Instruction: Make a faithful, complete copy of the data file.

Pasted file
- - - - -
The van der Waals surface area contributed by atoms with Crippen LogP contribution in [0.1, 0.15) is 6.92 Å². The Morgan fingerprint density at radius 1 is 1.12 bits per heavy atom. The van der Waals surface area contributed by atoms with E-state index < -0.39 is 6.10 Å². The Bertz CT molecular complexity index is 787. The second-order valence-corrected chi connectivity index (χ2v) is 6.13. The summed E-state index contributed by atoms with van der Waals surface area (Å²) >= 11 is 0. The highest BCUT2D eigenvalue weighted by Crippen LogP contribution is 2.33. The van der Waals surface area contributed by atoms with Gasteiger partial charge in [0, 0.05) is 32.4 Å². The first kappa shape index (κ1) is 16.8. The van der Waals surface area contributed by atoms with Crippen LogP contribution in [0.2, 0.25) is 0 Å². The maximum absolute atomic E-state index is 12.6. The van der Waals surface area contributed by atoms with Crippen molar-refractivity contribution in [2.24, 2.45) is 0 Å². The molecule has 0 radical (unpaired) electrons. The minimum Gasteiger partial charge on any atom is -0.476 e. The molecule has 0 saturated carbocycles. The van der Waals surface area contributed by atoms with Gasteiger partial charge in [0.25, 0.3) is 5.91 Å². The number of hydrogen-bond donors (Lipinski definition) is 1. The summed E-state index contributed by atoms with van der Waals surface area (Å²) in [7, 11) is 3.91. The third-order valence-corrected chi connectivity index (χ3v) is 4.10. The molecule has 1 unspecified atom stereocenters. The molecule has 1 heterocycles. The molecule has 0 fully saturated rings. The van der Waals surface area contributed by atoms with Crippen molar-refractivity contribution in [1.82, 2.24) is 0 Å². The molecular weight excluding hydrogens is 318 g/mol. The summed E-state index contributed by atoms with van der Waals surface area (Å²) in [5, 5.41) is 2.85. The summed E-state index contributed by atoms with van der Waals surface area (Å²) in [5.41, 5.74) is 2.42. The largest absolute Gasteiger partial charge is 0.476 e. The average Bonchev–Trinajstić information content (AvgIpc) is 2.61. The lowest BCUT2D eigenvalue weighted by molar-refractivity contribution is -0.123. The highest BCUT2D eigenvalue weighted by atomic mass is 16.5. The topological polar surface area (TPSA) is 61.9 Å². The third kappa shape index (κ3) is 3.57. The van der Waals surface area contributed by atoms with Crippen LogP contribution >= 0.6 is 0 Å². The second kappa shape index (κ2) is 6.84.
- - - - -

The van der Waals surface area contributed by atoms with Crippen LogP contribution in [0.1, 0.15) is 6.92 Å². The Morgan fingerprint density at radius 1 is 1.12 bits per heavy atom. The van der Waals surface area contributed by atoms with E-state index < -0.39 is 6.10 Å². The Bertz CT molecular complexity index is 787. The second-order valence-corrected chi connectivity index (χ2v) is 6.13. The summed E-state index contributed by atoms with van der Waals surface area (Å²) >= 11 is 0. The highest BCUT2D eigenvalue weighted by Crippen LogP contribution is 2.33. The van der Waals surface area contributed by atoms with Gasteiger partial charge in [0, 0.05) is 32.4 Å². The first kappa shape index (κ1) is 16.8. The van der Waals surface area contributed by atoms with Crippen LogP contribution in [0.2, 0.25) is 0 Å². The maximum absolute atomic E-state index is 12.6. The van der Waals surface area contributed by atoms with Crippen molar-refractivity contribution in [2.24, 2.45) is 0 Å². The molecule has 0 radical (unpaired) electrons. The minimum Gasteiger partial charge on any atom is -0.476 e. The molecule has 0 saturated carbocycles. The van der Waals surface area contributed by atoms with Gasteiger partial charge in [0.25, 0.3) is 5.91 Å². The number of hydrogen-bond donors (Lipinski definition) is 1. The summed E-state index contributed by atoms with van der Waals surface area (Å²) in [7, 11) is 3.91. The third-order valence-corrected chi connectivity index (χ3v) is 4.10. The molecule has 1 unspecified atom stereocenters. The molecule has 1 heterocycles. The molecule has 0 fully saturated rings. The van der Waals surface area contributed by atoms with Crippen molar-refractivity contribution in [1.82, 2.24) is 0 Å². The molecular weight excluding hydrogens is 318 g/mol. The summed E-state index contributed by atoms with van der Waals surface area (Å²) in [5, 5.41) is 2.85. The summed E-state index contributed by atoms with van der Waals surface area (Å²) in [5.41, 5.74) is 2.42. The largest absolute Gasteiger partial charge is 0.476 e. The average Bonchev–Trinajstić information content (AvgIpc) is 2.61. The lowest BCUT2D eigenvalue weighted by molar-refractivity contribution is -0.123. The highest BCUT2D eigenvalue weighted by atomic mass is 16.5. The topological polar surface area (TPSA) is 61.9 Å². The third kappa shape index (κ3) is 3.57. The van der Waals surface area contributed by atoms with Crippen LogP contribution >= 0.6 is 0 Å². The second kappa shape index (κ2) is 6.84.